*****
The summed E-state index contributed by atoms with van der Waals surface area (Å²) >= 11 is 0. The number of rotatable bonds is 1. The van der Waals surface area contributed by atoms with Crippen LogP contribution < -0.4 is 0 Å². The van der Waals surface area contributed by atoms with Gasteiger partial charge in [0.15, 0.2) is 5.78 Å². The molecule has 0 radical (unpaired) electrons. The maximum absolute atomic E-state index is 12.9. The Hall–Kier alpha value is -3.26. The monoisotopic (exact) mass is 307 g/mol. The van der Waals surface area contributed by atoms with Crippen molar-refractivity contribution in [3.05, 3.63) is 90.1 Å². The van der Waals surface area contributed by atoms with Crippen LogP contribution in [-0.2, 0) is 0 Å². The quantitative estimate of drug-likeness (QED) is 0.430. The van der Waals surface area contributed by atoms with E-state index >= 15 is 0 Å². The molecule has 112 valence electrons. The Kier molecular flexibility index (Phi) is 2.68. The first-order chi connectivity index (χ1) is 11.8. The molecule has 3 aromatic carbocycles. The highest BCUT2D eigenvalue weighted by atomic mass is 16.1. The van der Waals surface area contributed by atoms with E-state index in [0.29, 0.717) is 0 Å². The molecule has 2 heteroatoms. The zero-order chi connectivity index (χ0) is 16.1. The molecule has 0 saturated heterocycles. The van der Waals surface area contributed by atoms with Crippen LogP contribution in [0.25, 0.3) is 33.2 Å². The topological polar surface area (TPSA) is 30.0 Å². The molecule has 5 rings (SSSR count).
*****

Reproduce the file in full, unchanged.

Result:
The summed E-state index contributed by atoms with van der Waals surface area (Å²) >= 11 is 0. The number of rotatable bonds is 1. The van der Waals surface area contributed by atoms with Crippen LogP contribution < -0.4 is 0 Å². The van der Waals surface area contributed by atoms with Gasteiger partial charge in [0.15, 0.2) is 5.78 Å². The molecule has 0 radical (unpaired) electrons. The maximum absolute atomic E-state index is 12.9. The Hall–Kier alpha value is -3.26. The monoisotopic (exact) mass is 307 g/mol. The van der Waals surface area contributed by atoms with Crippen molar-refractivity contribution in [3.05, 3.63) is 90.1 Å². The van der Waals surface area contributed by atoms with Crippen LogP contribution in [-0.2, 0) is 0 Å². The quantitative estimate of drug-likeness (QED) is 0.430. The van der Waals surface area contributed by atoms with E-state index >= 15 is 0 Å². The molecule has 112 valence electrons. The Kier molecular flexibility index (Phi) is 2.68. The first-order chi connectivity index (χ1) is 11.8. The molecule has 3 aromatic carbocycles. The highest BCUT2D eigenvalue weighted by atomic mass is 16.1. The van der Waals surface area contributed by atoms with E-state index in [0.29, 0.717) is 0 Å². The molecule has 2 heteroatoms. The zero-order chi connectivity index (χ0) is 16.1. The molecule has 0 saturated heterocycles. The van der Waals surface area contributed by atoms with Crippen LogP contribution in [0.25, 0.3) is 33.2 Å². The topological polar surface area (TPSA) is 30.0 Å². The molecule has 5 rings (SSSR count).